“Remember when Luke’s running the trench in the Death Star, and he’s about to fire his fateful shot, and at the last minute he decides to turn off the targeting computer and use the Force instead?” So begins an article that references a scene from the movie Star Wars: A New Hope to argue that “machines can now see into the future, and we ignore them at our peril.” The article continues, “We romanticize that moment—not just because it represents Luke’s coming into his own as a Jedi, but because to us, the decision to trust an intuition born deep in nature and honed over billions of lifetimes instead of some newfangled tech seems somehow right and good. The irony, of course, is that in our galaxy, technology is the Force. Increasingly, it’s computers that train our intuition. It’s computers that help us perceive beyond our senses.”

The article provides several examples of technology enhancing human intuition and performance, such as chess players using software to expand their abilities, and doctors using CT scans, ultrasounds, and MRIs instead of knives to explore the innards of patients. The article concludes with this prediction: “we’ll use computers to explore possible futures, and over time we’ll learn how to see those futures for ourselves, almost to feel them, to the point where it’ll seem to those not in the know that we have command of an arcane force.” That may be a bit far-fetched…I hope.

Dr. Lawrence Quill is an SJSU Professor of Political Science who often provides commentary on technology news (such as in a recent Financial Times op-ed: “Tech companies are doing what oil and steel companies have been doing for decades, but they have a halo around them.”). I asked him for his take on the article. He notes:

That article, it seems to me, is talking about augmented reality. Pokemon Go was an app that applied that in a trivial fashion. But Google Glass was a more sophisticated version.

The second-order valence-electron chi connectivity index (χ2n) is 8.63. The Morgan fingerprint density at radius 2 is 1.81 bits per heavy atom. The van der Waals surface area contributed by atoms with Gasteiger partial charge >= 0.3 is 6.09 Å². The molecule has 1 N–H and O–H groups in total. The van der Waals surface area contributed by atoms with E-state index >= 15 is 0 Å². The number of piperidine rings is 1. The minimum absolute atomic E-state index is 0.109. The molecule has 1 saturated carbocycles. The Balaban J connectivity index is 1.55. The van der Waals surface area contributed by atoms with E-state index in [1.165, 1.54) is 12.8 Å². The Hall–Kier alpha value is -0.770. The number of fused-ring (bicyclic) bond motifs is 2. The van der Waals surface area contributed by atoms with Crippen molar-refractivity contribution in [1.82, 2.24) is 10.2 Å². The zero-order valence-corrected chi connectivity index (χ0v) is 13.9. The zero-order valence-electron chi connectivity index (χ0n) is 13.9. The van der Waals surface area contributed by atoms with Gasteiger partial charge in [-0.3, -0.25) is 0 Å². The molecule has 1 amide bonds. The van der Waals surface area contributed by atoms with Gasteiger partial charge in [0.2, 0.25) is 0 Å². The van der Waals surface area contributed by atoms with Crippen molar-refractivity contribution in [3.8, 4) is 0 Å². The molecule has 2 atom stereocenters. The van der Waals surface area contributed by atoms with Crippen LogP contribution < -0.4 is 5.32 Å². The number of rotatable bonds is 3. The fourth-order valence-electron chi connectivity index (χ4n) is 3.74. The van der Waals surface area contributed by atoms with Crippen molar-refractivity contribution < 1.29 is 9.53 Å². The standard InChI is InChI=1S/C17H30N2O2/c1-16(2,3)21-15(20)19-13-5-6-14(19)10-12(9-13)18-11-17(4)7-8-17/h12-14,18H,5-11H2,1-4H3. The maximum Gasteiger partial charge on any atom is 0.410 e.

Economists suggest that this way of thinking about the relationships between computer and human labor is the best version of a future that will be dominated by machines and information. Work with machines, they say, rather than against them.

I guess we’ll see.

But if we return to ‘the Force’ in Star Wars and Luke, I think the author of the Atlantic piece has omitted something important. For Luke, and the audience, the force was something without and within. A person looked inside in order to harness the power of the Force all around them. Technology is not the Force. Technology is always external and never ‘within’ – unless we take Elon Musk’s advice and become cyborgs, of course!

The ‘inside’ to which I’m referring is that ‘spiritual’ inside, the West’s inheritance from Christianity. Augustine’s interior space provided the foundation for Western concepts like free will and, more broadly, free agency; concepts that are fundamental to how we have come to understand politics and what it means to be human.

It is that space that is collapsing (and freedom with it). There are a few reasons for this:

1) The assault on religious thinking especially since Darwin but more broadly as a result of Modernity
2) The twentieth century equivalence (post-Turing) of mind and machine (and information)
3) Paradoxically, the quasi-religious desire to free ourselves from the body in order to download consciousness so that we may become immortal – you never really escape from Christianity’s influence. It just becomes a mash up!

Elon Musk’s comment should be taken against the background of the ideas (1-3) above. His cyborg future, which may become reality, is a kind of protest against an uncontrolled future of AI where human agency disappears. The message is simple: become a cyborg or be a human slave. Augmented reality or bust.

The Atlantic article channels the same message. Those who use The Force (technology) will leave the rest behind in their wake. How curious that the author would use a modern myth of techno-spirituality (Star Wars) to make the point.

This sounds like technological determinism and it is. But while the myth of human freedom remains, I will probably keep on saying that the present, and the future, could be different. It could be more humane (?). We could imagine a future where AI and robotics serves human (?) ends, rather than the other way around.

I am not especially hopeful, however, as neither policy-makers, nor the public, nor any other group are providing us with the key ideas of a human future that embraces technology for human ends. Instead, we must turn to William Gibson (of Neuromancer fame) style corporations and Hollywood which, for now at least, seems obsessed with a dystopian eventuality.

I am a little bit more hopeful that we can escape dystopian ends. Keeping Professor Quill’s commentary in mind can help us to try to journey in a more positive direction.